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Details about  S & H Vintage Green Stamps Book MINT Fifties,Sixties? PLUS 4 stamps Great Gift

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S & H Vintage Green Stamps Book MINT Fifties,Sixties? PLUS 4 stamps Great Gift
S-H-Vintage-Green-Stamps-Book-MINT-Fifties-Sixties-PLUS-4-stamps-Great-Gift
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360464159189
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Last updated on  Jun 05, 2012 03:20:37 PDT  View all revisions

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SleepyHollow Vintage Cards and more

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NEVER USED! Sperry & Hutchinson

S & H Vintage Green Stamps Book MINT Fifties,Sixties?

PLUS 4 ORIGINAL stamps and if order over $5..bonus baseball cards

 

40 pages of nostaglia fun!

Sperry and Hutchinson!! Each stamp is worth 1 2/3 mills !!Perfect for retirement funds!

 

Tremendous gag gift for those turning 50, 60 or 70!

 

Maybe you can cash these in for a new Toaster! or ash tray!

You will get one of the books from the 5 scans  

  

 

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S&H Green Stamps

 
An S&H Green Stamp

S&H Green Stamps (also called Green Shield Stamps) were trading stamps popular in the United States from the 1930s until the late 1980s. They were distributed as part of a rewards program operated by the Sperry and Hutchinson company (S&H), founded in 1896 by Thomas Sperry and Shelly Hutchinson. During the 1960s, the rewards catalog printed by the company was the largest publication in the United States and the company issued three times as many stamps as the U.S. Postal Service.[1] Customers would receive stamps at the checkout counter of supermarkets, department stores, and gasoline stations among other retailers, which could be redeemed for products in the catalog.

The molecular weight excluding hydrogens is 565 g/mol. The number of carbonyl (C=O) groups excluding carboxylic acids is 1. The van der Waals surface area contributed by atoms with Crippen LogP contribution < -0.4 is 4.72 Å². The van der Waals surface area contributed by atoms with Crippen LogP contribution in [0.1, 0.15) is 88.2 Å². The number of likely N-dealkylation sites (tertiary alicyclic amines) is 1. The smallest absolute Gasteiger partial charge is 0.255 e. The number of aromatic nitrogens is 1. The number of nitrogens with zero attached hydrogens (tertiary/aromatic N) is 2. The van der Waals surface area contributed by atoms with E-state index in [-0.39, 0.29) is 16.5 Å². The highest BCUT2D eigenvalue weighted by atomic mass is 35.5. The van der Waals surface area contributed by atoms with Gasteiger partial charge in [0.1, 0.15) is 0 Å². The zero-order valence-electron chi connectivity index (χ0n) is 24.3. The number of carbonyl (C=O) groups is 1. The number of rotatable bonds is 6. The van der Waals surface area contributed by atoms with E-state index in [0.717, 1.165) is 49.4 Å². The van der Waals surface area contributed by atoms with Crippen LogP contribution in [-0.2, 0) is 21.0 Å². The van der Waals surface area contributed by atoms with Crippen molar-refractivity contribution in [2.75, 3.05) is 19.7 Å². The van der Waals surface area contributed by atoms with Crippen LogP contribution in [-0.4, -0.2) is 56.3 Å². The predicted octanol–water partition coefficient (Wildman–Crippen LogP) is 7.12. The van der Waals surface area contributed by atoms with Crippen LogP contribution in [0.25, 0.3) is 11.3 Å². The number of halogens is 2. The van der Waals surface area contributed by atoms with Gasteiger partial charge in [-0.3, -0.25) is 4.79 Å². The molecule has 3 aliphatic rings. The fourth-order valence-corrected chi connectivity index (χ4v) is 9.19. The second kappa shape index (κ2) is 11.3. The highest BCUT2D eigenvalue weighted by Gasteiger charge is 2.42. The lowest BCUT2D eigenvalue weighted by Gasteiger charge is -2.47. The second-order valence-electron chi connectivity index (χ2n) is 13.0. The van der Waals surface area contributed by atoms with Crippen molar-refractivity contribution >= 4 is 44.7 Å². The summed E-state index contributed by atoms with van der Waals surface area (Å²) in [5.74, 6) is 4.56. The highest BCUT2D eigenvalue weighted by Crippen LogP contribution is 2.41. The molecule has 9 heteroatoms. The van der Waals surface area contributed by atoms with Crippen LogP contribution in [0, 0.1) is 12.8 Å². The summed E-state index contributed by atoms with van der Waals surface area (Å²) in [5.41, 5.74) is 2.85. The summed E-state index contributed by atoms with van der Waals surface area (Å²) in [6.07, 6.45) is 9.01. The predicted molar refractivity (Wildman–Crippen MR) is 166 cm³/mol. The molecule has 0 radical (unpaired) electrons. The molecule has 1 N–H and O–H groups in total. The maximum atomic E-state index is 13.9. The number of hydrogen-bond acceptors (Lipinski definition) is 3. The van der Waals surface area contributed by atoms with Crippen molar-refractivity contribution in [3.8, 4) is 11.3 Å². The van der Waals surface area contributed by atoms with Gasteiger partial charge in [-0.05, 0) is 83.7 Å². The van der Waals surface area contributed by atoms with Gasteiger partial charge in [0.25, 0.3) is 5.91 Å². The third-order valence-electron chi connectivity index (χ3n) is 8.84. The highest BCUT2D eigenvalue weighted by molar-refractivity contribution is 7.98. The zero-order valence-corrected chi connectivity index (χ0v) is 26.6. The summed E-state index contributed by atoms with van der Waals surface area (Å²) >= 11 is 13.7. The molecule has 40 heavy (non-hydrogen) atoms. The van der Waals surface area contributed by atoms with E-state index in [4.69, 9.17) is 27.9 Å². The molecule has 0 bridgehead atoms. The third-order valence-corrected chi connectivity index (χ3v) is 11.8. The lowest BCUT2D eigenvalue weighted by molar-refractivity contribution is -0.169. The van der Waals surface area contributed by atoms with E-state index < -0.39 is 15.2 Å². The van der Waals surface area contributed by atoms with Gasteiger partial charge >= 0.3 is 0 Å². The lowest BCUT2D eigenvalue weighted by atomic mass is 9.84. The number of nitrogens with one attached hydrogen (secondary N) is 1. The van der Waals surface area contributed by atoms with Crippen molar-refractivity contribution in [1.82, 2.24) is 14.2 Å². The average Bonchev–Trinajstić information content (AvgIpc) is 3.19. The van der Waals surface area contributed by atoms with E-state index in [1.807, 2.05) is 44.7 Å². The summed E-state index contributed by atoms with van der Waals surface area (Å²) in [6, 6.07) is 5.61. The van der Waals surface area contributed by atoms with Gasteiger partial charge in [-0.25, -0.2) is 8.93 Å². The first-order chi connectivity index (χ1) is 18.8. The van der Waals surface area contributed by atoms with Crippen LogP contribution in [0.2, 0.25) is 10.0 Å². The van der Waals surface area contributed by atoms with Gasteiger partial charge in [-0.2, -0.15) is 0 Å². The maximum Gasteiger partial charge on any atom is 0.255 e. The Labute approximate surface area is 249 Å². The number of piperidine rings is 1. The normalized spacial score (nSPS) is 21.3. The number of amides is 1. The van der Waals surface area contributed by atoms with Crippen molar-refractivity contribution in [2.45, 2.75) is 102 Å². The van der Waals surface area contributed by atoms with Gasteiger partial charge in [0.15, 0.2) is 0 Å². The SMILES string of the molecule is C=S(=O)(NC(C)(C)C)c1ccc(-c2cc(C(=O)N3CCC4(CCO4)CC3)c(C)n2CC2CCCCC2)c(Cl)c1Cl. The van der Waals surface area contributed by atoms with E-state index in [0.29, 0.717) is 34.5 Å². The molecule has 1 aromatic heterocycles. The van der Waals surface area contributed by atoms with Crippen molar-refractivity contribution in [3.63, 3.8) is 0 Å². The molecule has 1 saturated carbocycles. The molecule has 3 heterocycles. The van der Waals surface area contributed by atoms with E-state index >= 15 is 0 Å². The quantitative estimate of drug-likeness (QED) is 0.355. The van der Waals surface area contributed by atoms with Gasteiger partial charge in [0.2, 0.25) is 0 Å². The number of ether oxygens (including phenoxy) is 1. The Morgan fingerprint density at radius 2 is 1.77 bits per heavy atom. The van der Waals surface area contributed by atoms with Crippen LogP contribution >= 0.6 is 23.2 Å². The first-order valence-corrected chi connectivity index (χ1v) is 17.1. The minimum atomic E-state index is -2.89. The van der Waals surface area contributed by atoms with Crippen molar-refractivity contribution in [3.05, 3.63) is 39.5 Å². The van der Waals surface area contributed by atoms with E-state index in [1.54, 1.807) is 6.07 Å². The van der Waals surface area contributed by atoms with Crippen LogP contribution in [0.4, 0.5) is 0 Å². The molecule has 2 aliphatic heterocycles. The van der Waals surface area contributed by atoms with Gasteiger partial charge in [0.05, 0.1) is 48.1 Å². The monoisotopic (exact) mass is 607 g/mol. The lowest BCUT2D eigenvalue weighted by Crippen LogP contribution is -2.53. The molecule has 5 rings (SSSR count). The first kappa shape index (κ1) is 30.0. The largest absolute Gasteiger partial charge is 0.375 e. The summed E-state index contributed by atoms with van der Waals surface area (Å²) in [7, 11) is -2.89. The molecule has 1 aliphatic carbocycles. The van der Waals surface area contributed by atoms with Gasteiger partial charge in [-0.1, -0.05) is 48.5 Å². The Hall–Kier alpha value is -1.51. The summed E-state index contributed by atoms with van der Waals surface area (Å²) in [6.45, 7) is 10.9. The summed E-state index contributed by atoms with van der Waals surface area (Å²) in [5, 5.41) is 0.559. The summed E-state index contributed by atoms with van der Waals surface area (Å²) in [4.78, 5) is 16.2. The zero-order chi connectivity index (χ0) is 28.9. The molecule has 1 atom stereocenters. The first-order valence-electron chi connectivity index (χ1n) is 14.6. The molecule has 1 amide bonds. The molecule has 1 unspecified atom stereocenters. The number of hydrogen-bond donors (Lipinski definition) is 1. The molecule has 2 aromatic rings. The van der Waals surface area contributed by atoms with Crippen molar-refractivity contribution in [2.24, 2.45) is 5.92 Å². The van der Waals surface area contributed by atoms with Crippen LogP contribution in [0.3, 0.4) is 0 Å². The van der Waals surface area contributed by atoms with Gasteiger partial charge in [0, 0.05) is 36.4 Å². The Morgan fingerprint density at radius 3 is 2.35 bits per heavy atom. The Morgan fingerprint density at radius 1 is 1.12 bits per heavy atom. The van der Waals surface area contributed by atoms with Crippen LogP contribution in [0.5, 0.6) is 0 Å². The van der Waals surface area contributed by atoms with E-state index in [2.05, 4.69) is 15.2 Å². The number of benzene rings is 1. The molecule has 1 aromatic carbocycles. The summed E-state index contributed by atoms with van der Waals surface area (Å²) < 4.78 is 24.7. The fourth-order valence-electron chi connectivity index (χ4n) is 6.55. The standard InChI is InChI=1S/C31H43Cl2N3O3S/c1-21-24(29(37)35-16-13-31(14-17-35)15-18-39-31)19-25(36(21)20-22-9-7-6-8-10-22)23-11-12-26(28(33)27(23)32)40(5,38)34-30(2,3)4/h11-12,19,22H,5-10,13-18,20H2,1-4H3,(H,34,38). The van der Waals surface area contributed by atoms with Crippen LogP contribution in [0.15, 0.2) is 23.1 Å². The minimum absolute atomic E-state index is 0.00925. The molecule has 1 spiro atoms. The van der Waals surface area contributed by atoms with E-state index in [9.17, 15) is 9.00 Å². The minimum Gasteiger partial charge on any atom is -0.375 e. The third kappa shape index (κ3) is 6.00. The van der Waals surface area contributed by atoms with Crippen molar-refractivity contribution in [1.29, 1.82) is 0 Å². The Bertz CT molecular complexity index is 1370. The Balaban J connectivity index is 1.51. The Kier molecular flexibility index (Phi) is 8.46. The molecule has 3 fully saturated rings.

S&H Green Stamps had several competitors, including Triple S Stamps (offered by Grand Union Supermarkets), Gold Bond Stamps, Blue Chip Stamps, and Plaid Stamps (a project of A&P Supermarkets).

Contents

 [hide

[edit] History

Sperry & Hutchinson began offering stamps to U.S. retailers in 1896. The retail organizations that distributed the stamps (primarily supermarkets, gasoline filling stations, and shops) bought the stamps from S&H and gave them as bonuses to shoppers based on the dollar amount of a purchase. The stamps—-issued in denominations of one, ten, and fifty "points"—-were perforated with a gummed reverse, and as shoppers accumulated the stamps they moistened the reverse and mounted them in collectors books, which were provided free by S&H. The books contained 24 pages and to fill a page required 50 "points", so each book contained 1200 "points". Shoppers could then exchange filled books for premiums, including housewares and other items, from the local Green Stamps store or catalog. Each premium was assigned a value expressed by the number of filled stamp books required to obtain that item.

Green Stamps were one of the first retail loyalty programs,[2] retailers purchased the stamps from the operating company and then gave them away at a rate determined by the merchant. Some shoppers would choose one merchant over another because they gave out more stamps per dollar spent.[3]